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Old 04-20-2016, 10:38 AM   #7
Steven Sweeney Steven Sweeney is offline
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Joined: Nov 2001
Location: Stillwater, MN
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A path of some resistance

Though at one time caught up in the “painting vs. photography” kerfuffle, as if the distinction were grounded in a true dichotomy or meaningful difference, I’ve spent the last many years paring a good deal of trouble out of my life practices, and showing up for this rumble has been largely relegated to a back page on the to-do list. I say “largely”—apparently I still like to watch—because my thinking has evolved from a philosophy (and a borrowed one, if not to add, youthfully and sometimes recklessly polemical) to simply a personal preference: paintings that look like photographs just don’t do it for me any more. I've stopped trying to paint them, and I've stopped purchasing them.

This is a portrait artists’ site, and so I acknowledge and then gently set to the side the portraitist’s commission to verisimilitude. It doesn’t matter if I put the “wrong” number of windows in a barn that I include in a landscape, but Suzie in the white dress had better have the correct number of eyes, in precise orientation, and even her smile probably shouldn’t be “not quite right.” I no longer seek out portrait work, though I will do one if asked. I accepted that I simply don’t have the personality, confidence or stamina for portraiture as a focus or a business.

In an ever-receding previous life, I went through atelier training in the classical realism style, and I spent years getting smiles right. It was the grail we were all seeking. Whether depicting a portrait subject, a cast drawing or painting, or a still-life from afternoon work, I once craved the accolade, “It looks just like a photograph!” Now that assessment—and it is one I make in reviewing my own work from years ago—results in at least a small sense of another kind of “not quite right.” It is certainly not wistfulness, and yet certainly not failure. All the technique is there, but I can no longer see the art in it. Speaking only for myself and of my own work, some of it hits like the milligram of dopamine from having completed gold-level Sudoku. The thrill is soon gone, the juices extracted.

As time-available shortened, I decided that the world didn’t need—at least not from me—any more highly-finished (“photographic”) paintings of dollar bills and grocery lists thumbtacked to richly-grained paneling. I do not say so at all derisively. I remember most well a single phrase from the brochure for the studio I eventually joined: “This work is not creative and is not intended to be.” We were wet-behind-the-ears wannabe painters and draftsmen who did not yet know how to “see.” “I’m being creative” would then have been the tyro’s uninformed excuse for not being able to see form and value design and hue and color temperature, and then translate and transfer it with fidelity to a two-dimensional surface.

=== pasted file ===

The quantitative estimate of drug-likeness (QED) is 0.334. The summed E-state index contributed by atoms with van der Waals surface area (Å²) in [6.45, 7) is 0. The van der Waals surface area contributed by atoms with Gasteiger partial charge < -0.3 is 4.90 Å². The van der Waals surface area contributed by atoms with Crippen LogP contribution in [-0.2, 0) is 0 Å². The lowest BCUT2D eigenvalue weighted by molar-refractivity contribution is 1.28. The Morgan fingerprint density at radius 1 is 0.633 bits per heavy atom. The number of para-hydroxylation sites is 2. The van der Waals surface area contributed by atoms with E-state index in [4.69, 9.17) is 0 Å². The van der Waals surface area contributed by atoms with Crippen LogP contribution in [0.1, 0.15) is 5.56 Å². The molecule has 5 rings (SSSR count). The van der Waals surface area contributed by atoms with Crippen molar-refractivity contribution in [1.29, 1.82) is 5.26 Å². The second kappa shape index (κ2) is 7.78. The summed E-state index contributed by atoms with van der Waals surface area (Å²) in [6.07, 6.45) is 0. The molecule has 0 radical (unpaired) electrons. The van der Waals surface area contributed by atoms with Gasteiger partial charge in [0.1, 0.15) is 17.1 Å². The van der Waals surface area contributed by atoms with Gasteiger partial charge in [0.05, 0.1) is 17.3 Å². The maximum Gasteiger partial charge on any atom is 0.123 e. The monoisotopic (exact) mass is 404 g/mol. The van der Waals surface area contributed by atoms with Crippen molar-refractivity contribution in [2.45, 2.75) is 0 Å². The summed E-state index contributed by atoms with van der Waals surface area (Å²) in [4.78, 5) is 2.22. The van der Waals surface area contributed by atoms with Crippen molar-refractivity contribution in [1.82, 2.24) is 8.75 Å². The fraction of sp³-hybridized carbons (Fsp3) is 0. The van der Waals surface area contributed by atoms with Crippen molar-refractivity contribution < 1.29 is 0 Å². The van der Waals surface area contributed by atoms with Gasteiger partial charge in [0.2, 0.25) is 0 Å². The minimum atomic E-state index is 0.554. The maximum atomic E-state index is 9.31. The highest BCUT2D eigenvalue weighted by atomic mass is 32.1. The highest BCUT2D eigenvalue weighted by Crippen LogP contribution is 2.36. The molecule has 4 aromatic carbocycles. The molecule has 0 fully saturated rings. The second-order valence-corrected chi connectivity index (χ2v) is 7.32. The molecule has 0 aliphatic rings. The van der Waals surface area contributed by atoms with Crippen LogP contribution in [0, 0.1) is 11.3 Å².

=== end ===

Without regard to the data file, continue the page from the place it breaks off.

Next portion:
I was privileged a couple of weeks ago to visit yet again a favorite gallery in Tucson (“Medicine Man Gallery,” which I cannot recommend too highly, in addition to the nearby “Settlers West” gallery), where I spotted across the room a desert landscape that I couldn’t look away from. It was so “real,” but I had no sense that I was looking at a photo. The light almost made me squint, and I could feel the heat and taste the dust from the arroyo. So I of course did what we all do—approach the painting to within inches to see how it was done, to steal a few licks if possible. And of course it was a seeming hodgepodge of direct, brush-marked strokes of clean pigment, each stroke and its placement presumably a choice manifested, yet signifying nothing in particular (or, as eastern thinkers might more aptly phrase it, no thing in particular). Yet walk away and turn, and there was the light and the heat and the dust again. And this: there was the particular artist, evident in that work, as no other person could be.

And that’s the way I want to paint, now. I also can take pretty good photographs (which are, not incidentally, informed greatly by what I learned in the drawing-and-painting studio.) These things aren’t the same, and they aren’t in either-or or best-of competition, to my eye and, as I said earlier, evolving preference.
Steven Sweeney

"You must be present to win."
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